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Dammit, accepted. And just when I was this close to getting a Populist badge... ;-) –  Ilmari Karonen Mar 7 at 0:07
    
My homeland elected populists and it's not in good shape. Great answer, though. There is also the question physics.stackexchange.com/q/69448 . My answer gives examples of "partilces" with internal states that do have memory. –  WetSavannaAnimal aka Rod Vance Mar 31 at 23:11

Half-life is used to describe exponential decay. What you're describing would be linear decay.

In one half-life period, on average, half of the C14 atoms would decay. So one would expect that if you start with four C14 atoms, you would after one half life have two, and after another half life only one would remain.

However, note that this process has a random component. You cannot predict exactly when an individual atom will decay. However once you have a larger number of atoms, you can make accurate predictions of how many will be left after a certain time period.

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Basically, nuclear disintegration is probabilistic in its very nature. What it means is that one cannot say with conviction that, say, one atom kept on a table will disintegrate in, say, the next 1 minute. All one can say is that among a given sample of, say, 100 nuclei, 10% of it will disintegrate in the next 1 minute.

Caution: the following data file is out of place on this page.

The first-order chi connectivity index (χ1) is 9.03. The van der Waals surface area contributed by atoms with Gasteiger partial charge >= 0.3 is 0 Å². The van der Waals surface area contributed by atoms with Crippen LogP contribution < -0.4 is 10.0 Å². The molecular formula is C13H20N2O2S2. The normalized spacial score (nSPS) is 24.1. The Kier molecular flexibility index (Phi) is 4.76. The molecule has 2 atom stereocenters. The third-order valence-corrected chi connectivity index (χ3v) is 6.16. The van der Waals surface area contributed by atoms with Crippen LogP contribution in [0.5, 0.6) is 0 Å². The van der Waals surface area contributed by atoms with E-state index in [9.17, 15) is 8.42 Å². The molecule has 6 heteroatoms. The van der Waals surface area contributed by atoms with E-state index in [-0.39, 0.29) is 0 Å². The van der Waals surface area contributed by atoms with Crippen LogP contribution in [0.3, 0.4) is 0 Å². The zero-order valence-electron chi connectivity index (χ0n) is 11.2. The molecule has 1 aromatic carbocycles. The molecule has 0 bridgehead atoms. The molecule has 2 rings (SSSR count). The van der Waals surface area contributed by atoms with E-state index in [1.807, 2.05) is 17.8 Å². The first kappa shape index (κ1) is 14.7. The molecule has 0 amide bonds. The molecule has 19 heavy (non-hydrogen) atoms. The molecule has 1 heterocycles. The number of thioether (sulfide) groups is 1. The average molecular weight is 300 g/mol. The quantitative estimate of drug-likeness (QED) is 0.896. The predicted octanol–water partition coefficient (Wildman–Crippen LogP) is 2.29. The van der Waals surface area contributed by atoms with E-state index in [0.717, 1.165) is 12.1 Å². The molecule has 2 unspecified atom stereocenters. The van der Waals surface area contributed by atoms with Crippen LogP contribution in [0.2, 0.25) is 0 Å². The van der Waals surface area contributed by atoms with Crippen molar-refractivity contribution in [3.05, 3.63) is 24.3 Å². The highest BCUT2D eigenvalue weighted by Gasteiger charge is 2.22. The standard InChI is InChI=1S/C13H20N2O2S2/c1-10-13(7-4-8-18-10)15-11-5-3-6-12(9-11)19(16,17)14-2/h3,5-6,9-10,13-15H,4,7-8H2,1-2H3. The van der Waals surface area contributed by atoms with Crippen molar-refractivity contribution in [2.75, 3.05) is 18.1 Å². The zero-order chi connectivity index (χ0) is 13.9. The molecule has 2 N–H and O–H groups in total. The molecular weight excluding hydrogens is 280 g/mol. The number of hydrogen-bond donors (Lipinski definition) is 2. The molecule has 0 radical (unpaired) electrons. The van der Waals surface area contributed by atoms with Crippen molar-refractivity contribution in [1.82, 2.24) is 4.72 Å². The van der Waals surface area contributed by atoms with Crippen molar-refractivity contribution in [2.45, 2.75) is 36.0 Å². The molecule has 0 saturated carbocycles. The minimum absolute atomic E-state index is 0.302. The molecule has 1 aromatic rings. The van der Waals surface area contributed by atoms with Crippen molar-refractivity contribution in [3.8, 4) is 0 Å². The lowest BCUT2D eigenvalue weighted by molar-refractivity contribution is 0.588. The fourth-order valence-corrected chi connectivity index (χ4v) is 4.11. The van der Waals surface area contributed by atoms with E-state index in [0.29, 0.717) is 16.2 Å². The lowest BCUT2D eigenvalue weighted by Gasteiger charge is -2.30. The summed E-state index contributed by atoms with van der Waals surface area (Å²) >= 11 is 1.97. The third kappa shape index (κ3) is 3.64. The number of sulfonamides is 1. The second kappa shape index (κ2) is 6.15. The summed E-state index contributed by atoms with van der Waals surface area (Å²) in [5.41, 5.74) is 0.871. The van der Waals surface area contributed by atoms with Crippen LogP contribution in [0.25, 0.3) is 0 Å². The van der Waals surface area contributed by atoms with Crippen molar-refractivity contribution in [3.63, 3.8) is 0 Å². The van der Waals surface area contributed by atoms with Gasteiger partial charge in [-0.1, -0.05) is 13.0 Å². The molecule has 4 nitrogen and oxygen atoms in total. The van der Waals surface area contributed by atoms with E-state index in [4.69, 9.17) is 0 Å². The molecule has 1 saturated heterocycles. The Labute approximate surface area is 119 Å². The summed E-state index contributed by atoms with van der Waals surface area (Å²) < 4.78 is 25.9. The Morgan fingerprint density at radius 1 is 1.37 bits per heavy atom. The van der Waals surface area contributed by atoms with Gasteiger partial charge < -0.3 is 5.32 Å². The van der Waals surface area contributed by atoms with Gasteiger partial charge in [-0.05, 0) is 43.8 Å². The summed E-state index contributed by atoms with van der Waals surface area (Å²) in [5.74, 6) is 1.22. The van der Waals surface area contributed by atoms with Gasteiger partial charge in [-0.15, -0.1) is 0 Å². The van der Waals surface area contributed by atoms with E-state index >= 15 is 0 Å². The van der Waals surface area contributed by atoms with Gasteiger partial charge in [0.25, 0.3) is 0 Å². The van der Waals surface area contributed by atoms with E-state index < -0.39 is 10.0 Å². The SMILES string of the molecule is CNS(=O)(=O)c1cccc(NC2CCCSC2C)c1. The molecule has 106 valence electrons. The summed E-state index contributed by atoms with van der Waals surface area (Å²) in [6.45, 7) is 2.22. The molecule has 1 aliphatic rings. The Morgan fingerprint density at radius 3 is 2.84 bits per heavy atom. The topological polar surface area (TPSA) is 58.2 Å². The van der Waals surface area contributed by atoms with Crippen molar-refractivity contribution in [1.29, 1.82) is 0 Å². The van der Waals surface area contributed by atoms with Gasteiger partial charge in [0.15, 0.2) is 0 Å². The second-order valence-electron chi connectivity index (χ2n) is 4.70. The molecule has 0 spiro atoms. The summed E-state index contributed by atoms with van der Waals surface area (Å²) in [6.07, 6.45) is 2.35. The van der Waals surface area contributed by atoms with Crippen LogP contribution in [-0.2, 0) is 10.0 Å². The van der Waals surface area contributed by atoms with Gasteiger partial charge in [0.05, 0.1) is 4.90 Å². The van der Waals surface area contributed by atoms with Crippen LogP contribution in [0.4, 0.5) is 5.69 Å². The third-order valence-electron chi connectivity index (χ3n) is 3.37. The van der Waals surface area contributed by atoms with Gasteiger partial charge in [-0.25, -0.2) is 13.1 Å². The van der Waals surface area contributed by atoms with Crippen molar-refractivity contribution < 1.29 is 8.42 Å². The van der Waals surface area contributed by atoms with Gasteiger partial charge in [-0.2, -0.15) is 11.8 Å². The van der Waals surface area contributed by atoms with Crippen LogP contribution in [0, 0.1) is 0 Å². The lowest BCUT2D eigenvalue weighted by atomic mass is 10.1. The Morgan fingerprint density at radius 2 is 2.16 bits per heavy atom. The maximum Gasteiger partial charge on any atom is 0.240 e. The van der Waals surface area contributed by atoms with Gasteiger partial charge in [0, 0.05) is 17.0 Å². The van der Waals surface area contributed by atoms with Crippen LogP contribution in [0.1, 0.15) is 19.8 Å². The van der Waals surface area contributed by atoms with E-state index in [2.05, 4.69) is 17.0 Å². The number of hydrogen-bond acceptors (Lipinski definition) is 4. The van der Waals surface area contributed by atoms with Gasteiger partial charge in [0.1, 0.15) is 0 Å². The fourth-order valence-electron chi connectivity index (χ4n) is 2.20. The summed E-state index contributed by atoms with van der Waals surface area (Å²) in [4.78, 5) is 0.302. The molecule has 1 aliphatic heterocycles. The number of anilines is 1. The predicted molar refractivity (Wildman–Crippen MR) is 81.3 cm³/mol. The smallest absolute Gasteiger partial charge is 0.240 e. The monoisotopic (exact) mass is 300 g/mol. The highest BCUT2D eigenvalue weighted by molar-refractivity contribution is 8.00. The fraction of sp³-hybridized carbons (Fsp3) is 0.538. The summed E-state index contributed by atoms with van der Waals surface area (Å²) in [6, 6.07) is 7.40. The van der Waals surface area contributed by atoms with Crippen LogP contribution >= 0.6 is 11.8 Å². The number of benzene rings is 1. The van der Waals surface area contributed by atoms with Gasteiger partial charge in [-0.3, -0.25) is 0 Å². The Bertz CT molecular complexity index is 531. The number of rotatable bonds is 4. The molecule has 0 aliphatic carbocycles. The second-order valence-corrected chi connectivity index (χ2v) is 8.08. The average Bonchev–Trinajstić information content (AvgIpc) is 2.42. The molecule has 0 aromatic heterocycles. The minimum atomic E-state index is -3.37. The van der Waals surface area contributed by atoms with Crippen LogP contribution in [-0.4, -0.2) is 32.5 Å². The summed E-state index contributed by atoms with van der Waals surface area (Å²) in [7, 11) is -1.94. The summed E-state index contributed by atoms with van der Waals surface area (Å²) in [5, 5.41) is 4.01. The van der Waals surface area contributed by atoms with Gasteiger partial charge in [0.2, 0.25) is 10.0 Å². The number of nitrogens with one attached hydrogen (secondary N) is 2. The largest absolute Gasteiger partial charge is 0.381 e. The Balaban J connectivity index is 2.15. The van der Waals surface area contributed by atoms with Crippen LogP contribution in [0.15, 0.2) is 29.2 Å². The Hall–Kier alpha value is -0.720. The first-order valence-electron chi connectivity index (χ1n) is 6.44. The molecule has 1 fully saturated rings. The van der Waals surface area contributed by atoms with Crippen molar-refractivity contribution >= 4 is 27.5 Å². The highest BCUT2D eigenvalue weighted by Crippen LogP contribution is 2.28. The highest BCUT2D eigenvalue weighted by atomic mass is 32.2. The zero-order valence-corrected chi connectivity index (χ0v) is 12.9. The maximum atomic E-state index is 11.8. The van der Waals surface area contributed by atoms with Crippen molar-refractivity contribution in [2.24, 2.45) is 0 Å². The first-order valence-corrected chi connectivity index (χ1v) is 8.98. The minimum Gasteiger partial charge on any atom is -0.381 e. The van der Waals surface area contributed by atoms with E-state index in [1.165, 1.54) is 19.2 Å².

Nuclear disintegration follows what is known as first order kinetics which means that rate of reaction is directly proportional to the quantity of reactant present. In other words,

$$ d/dx(C) = -k C $$

where C is the current concentration of reactant and k is proportionality constant.

From this calculation, what one can get is a term called half-life, which means that after this time has elapsed, half of the concentration gets disintegrated (I'm using disintegrated and reacted interchangeably, since the reaction in nuclear disintegration is disintegration).